Another deadly virus has a better than one in four chance of becoming a global pandemic within the decade, according to some scientists.
Experts around the globe are developing protections against it and the UK government has just invested £65 million into a vaccine facility which could tackle it.
The unknown virus with a potential to cause serious global damage is referred to by the World Health Organisation (WHO) as 'Disease X' - and its threat is growing ever more potent.
What is Disease X?
Disease X is the name given to any as yet unknown pathogen which in theory has the potential to cause a global pandemic.
The chief executive of the UK Health Security Agency, Dr Jenny Harries, says scientists "will never know 100%" what Disease X will be, "but we can get ready for some virus families".
It is likely to be zoonotic, says the WHO, which means it is expected to be transmitted from animals and the pool from which it could original is "large but limited".
The WHO estimates there are 631,000 to 827,000 unknown viruses which have the capacity to infect human beings.
It is likely to emerge from a tropical, low or middle income country, with high biodiversity which is experiencing man-made land use changes.
Why is its threat growing more likely?
The chances of a new global pandemic being caused by an unknown pathogen are growing, scientists say, with more of the world becoming hospitable to insects usually restricted to warmer climates.
"The health effects of climate change are already being felt," said UK Chief Scientific Officer Dr Isabel Oliver, "we are already seeing a change in the distribution for example vector borne viruses, those viruses which are carried by mosquitos and by ticks."
Dr Harries said "all of the relevant threats are increasing" with climate change.
For example, a Crimean-Congo haemorrhagic fever, was discovered in the Hampshire New Forest recently, and although it does not yet pose a high threat in the UK, it is very dangerous.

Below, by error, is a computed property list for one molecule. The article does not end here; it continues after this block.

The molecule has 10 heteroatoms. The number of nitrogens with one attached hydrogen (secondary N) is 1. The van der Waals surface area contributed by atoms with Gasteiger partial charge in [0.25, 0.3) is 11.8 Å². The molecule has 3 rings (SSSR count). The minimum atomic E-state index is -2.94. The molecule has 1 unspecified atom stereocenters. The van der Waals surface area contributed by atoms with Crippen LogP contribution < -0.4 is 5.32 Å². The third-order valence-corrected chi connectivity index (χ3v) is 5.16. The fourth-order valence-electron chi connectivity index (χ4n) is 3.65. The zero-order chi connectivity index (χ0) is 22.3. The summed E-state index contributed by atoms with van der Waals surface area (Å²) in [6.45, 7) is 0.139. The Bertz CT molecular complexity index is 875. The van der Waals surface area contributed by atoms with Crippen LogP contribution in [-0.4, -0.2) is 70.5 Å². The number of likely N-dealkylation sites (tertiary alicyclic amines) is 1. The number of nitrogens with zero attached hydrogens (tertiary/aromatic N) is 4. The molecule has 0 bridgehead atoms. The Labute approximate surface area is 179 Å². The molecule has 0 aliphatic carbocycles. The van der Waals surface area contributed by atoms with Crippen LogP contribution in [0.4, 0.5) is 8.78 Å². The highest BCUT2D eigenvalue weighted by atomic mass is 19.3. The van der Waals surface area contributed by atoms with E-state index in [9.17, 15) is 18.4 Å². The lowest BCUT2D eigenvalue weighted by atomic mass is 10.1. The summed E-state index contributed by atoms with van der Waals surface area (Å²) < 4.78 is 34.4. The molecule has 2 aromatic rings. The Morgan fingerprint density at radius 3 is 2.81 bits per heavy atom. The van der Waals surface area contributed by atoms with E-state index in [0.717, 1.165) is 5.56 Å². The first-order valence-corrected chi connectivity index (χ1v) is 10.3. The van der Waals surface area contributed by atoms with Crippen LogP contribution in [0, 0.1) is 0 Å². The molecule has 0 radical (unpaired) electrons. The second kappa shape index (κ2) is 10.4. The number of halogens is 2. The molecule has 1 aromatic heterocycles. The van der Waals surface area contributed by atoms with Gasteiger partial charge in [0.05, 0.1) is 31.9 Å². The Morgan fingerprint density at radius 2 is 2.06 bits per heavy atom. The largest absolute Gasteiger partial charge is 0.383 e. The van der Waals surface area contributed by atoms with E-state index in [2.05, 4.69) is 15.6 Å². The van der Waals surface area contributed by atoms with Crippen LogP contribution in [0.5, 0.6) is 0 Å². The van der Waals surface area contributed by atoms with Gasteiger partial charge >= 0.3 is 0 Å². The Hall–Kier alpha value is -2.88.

The tick-borne virus is fatal in about 30% of cases.
What is being done to defend against Disease X?
Countries around the world are working to develop protection against Disease X, including a team of 300 scientists convened by the WHO.
G7 countries all agreed the '100 Days Mission' in 2021, which is an aim of deploying a vaccine against any new pandemic threat within 100 days of identification.
A new Vaccine Development and Evaluation Centre (VDEC) has been set up at the UK's Porton Down facility with a £65 million investment from the government.
Watch as Science Correspondent Martin Stew takes you inside the secretive Porton Down facility
There are 200 scientists working at the facility who are able to carry out 30 times more tests per week than they were before the coronavirus pandemic.
They are battling dangerous category 3 viruses, which either have no cure or are highly damaging and can spread quickly - such as Disease X.
On the threat of Disease X, Dr Harries said: “We can guess a little bit; we can look at changing the epidemiology of different viruses, we can look at changing climate and start to estimate, but we will never know 100%.
“What we try to do here is keep an eye on the ones that we do know. For example with Covid, we are still here testing all the new variants with the vaccines that have been provided to check they are still effective.
“But we are also looking at how quickly we can develop a new test that would be used if a brand new virus popped up somewhere.”